In my first session with Hugh, I helped him realise his burnout subtype which allowed him to see what the true solution was. We then created a burnout recovery and prevention action plan together, which Hugh brought to his manager and they started implementing it right away. Hugh stayed in his role for another three years before transitioning into a management position within the organisation.

The Consequences of Burnout on Team Dynamics and Why This Matters for Leaders

Picture your team as a tightrope walker, delicately balancing tasks, deadlines, and interpersonal relationships. Now, imagine the impact when burnout introduces a gust of wind, threatening to topple the delicate equilibrium.

Erosion of Trust and Collaboration

Burnout seeps into the very fabric of team dynamics, eroding trust and collaboration. When team members are feeling stuck in the quicksand of burnout, the ability to communicate effectively falters, and the collaborative spirit wanes. The team, once a cohesive unit, becomes a collection of individuals struggling to stay afloat.

Innovation and Creative Problem Solving Disappears

Innovation thrives in environments fueled by passion and energy. Burnout, however, extinguishes the creative spark, leaving your team navigating the monotony of routine. The brainstorming sessions that once resembled vibrant canvases become dull and lifeless.

Increased Conflict and Tension: Why Can’t Everyone Just Get Along Anymore?

Burnout drains your team’s emotional energy, which then fuels conflict and tension. Simple disagreements escalate, and the once-positive camaraderie gives way to an atmosphere of strain and apprehension.

CASE STUDY – Ohouo Abadaki, Crucial Care Nurse Manager of a busy Paediatric Cardiac Intensive Care Unit

Ohouo is a highly skilled Registered Nurse who had worked as the Unit Manager of a very busy Intensive Care Unit that looked after the most critically ill children in their area. When Ohouo reached out to me she felt stuck. The staff were burnt out, they knew it, leadership knew it, but aside from a few guest speakers on the benefits of nutrition, exercise, mindfulness and meditation, and a few pizza parties, the leadership team didn’t know what else they could do.

“I mean, I know the staff appreciate the sentiment, but a pizza party isn’t going to address the fact that no one is helping one another anymore, that they’re all just getting through their shift and no one has the capacity to go above and beyond for these families anymore.” 

Ohouo and I organised a time for the leadership team and I to co-create a Burnout Recovery and Action plan to address the team dynamics and culture issues they had noticed within their team. 

“What stood out for me was that you immediately addressed that we weren’t going to be able to address all of the systemic factors that were increasing the stress and pressure on our staff. I can’t help the fact that we’re short staffed all the time even though we’re constantly recruiting and no one is applying. I can’t help the fact that there are industry and college standards that have to be upheld which add to the workload of my staff. You didn’t have us ignore those things, but showed us how to work with them, and that made all the difference.”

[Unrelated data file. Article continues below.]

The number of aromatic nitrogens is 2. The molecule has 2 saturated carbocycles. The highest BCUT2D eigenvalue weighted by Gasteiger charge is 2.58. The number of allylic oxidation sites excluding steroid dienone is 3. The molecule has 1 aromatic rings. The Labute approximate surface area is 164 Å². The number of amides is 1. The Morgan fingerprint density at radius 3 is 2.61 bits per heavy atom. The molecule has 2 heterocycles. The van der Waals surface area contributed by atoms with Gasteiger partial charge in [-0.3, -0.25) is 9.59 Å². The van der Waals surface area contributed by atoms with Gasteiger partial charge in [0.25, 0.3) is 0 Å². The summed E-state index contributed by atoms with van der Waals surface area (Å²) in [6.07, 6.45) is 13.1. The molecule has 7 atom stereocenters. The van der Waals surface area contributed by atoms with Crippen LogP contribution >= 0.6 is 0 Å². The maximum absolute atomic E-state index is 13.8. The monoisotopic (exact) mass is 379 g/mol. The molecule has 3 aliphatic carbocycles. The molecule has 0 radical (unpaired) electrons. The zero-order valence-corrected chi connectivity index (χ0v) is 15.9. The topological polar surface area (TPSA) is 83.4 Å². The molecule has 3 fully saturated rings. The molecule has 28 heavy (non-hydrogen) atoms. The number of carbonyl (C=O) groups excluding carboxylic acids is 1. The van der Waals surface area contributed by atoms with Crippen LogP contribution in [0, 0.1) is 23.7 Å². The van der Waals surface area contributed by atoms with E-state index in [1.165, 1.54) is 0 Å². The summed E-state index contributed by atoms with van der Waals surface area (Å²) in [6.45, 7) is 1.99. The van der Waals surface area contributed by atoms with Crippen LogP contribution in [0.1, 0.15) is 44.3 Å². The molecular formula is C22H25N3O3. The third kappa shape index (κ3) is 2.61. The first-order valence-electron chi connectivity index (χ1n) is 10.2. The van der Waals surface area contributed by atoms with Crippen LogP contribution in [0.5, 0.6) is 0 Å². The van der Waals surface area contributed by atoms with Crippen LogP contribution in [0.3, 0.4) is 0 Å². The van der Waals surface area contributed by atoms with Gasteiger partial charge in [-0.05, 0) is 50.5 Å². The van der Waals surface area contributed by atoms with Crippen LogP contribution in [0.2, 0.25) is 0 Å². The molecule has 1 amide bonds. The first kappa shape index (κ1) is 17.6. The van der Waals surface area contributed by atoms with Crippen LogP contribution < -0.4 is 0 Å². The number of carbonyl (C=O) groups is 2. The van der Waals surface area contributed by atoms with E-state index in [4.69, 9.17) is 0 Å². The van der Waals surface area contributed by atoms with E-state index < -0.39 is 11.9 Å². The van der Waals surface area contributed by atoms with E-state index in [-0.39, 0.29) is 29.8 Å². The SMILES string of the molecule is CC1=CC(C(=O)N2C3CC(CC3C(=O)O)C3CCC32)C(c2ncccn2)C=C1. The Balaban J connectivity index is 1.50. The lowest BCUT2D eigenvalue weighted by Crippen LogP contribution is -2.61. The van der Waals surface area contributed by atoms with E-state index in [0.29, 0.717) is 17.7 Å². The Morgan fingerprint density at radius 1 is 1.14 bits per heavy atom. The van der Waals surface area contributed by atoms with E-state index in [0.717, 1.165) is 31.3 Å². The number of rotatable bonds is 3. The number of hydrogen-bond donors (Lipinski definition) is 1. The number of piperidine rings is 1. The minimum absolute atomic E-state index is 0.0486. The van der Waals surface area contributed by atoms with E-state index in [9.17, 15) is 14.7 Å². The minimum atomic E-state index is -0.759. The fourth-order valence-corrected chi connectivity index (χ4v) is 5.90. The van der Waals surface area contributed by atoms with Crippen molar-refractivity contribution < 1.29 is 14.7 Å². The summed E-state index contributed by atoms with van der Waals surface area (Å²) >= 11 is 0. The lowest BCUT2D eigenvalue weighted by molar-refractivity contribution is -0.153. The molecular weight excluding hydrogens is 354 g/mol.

Differentiating between the systemic issues that could be addressed and those that simply cannot be changed is the biggest first step your leadership team can take to create a plan for your organisation to recover from and prevent the pattern of burnout from perpetually destroying morale and damaging company culture.

3 Steps to Improving Company Culture by Addressing Burnout

If your company is experiencing burnout, what do you do? What steps can you take to help support your team and get back to a place where everyone is collaborative, supportive, and effective again?

Step 1 – Acknowledge if burnout is present in your organisation

You can’t fix a problem you’re not aware of, so looking for the signs and symptoms of burnout in your team is the first step.

Step 2 – Differentiate between the contributory factors you can do something about, and those that you can’t change but need a strategy to manage their impact

The factors we can do something about are easier to manage because there’s often a clear way forward once we know what the problem is. It’s the sources of stress and burnout that we can’t directly influence that require a bit more nuanced brainstorming to figure out a management plan.

Step 3 – Develop and Implement a Burnout Recovery & Action Plan for Your Organisation

Now that you know there’s a problem and have an idea of what might be creating the problem, it’s time to do something about it! This often involves a holistic approach of direct action, vulnerable conversations, and empowering ownership of the plan throughout all levels of your company from management to the employees that interact directly with your clients and stakeholders.

It’s time to address burnout as the root cause of corporate culture struggles

The path to a burnout-resilient future demands a recalibration of focus—from merely addressing symptoms to confronting the root cause. By embracing proactive measures, organisations can foster an environment where burnout is recognized, understood, and effectively managed, laying the foundation for sustained success in the dynamic landscapes of the modern workplace.